Wu, F., et al. “An Enhanced Tilted-Angle Acoustofluidic Chip for Cancer Cell Manipulation.” Ieee Electron Device Letters, vol. 42, no. 4, Apr. 2021, pp. 577–80. Scopus, doi:10.1109/LED.2021.3062292.
URI
https://scholars.duke.edu/individual/pub1477216
Source
scopus
Published In
Ieee Electron Device Letters
Volume
42
Published Date
Start Page
577
End Page
580
DOI
10.1109/LED.2021.3062292

A statistical framework for determination of minimal plasmid copy number required for transgene expression in mammalian cells.

Plasmid DNA (pDNA) has been widely used for non-viral gene delivery. After pDNA molecules enter a mammalian cell, they may be trapped in subcellular structures or degraded by nucleases. Only a fraction of them can function as templates for transcription in the nucleus. Thus, an important question is, what is the minimal amount of pDNA molecules that need to be delivered into a cell for transgene expression? At present, it is technically a challenge to experimentally answer the question. To this end, we developed a statistical framework to establish the relationship between two experimentally quantifiable factors - average copy number of pDNA per cell among a group of cells after transfection and percent of the cells with transgene expression. The framework was applied to the analysis of electrotransfection under different experimental conditions in vitro. We experimentally varied the average copy number per cell and the electrotransfection efficiency through changes in extracellular pDNA dose, electric field strength, and pulse number. The experimental data could be explained or predicted quantitatively by the statistical framework. Based on the data and the framework, we could predict that the minimal number of pDNA molecules in the nucleus for transgene expression was on the order of 10. Although the prediction was dependent on the cell and experimental conditions used in the study, the framework may be generally applied to analysis of non-viral gene delivery.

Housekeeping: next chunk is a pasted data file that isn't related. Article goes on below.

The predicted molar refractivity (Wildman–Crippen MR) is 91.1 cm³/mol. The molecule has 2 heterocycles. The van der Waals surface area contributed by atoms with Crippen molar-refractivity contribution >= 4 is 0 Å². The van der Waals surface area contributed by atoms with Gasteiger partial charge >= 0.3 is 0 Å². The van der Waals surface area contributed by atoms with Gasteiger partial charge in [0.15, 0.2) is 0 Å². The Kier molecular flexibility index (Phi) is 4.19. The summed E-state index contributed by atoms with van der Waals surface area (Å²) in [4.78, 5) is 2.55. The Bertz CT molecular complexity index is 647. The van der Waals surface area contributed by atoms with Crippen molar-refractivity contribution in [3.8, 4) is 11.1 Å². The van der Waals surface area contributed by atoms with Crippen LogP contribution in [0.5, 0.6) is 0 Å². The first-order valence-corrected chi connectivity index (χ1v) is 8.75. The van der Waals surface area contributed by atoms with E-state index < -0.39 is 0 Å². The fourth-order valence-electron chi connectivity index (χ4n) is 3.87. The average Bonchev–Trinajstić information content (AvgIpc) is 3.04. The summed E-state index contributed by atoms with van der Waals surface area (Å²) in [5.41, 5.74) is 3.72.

Authors
Wang, L; Chang, C-C; Sylvers, J; Yuan, F
MLA Citation
Wang, Liangli, et al. “A statistical framework for determination of minimal plasmid copy number required for transgene expression in mammalian cells.Bioelectrochemistry (Amsterdam, Netherlands), vol. 138, Apr. 2021, p. 107731. Epmc, doi:10.1016/j.bioelechem.2020.107731.
URI
https://scholars.duke.edu/individual/pub1470723
PMID
33434786
Source
epmc
Published In
Bioelectrochemistry (Amsterdam, Netherlands)
Volume
138
Published Date
Start Page
107731
DOI
10.1016/j.bioelechem.2020.107731

Thin film Gallium nitride (GaN) based acoustofluidic Tweezer: Modelling and microparticle manipulation.

Gallium nitride (GaN) is a compound semiconductor which shows advantages in new functionalities and applications due to its piezoelectric, optoelectronic, and piezo-resistive properties. This study develops a thin film GaN-based acoustic tweezer (GaNAT) using surface acoustic waves (SAWs) and demonstrates its acoustofluidic ability to pattern and manipulate microparticles. Although the piezoelectric performance of the GaNAT is compromised compared with conventional lithium niobate-based SAW devices, the inherited properties of GaN allow higher input powers and superior thermal stability. This study shows for the first time that thin film GaN is suitable for the fabrication of the acoustofluidic devices to manipulate microparticles with excellent performance. Numerical modelling of the acoustic pressure fields and the trajectories of mixtures of microparticles driven by the GaNAT was performed and the results were verified from the experimental studies using samples of polystyrene microspheres. The work has proved the robustness of thin film GaN as a candidate material to develop high-power acoustic tweezers, with the potential of monolithical integration with electronics to offer diverse microsystem applications.
Authors
Sun, C; Wu, F; Fu, Y; Wallis, DJ; Mikhaylov, R; Yuan, F; Liang, D; Xie, Z; Wang, H; Tao, R; Shen, MH; Yang, J; Xun, W; Wu, Z; Yang, Z; Cang, H; Yang, X
MLA Citation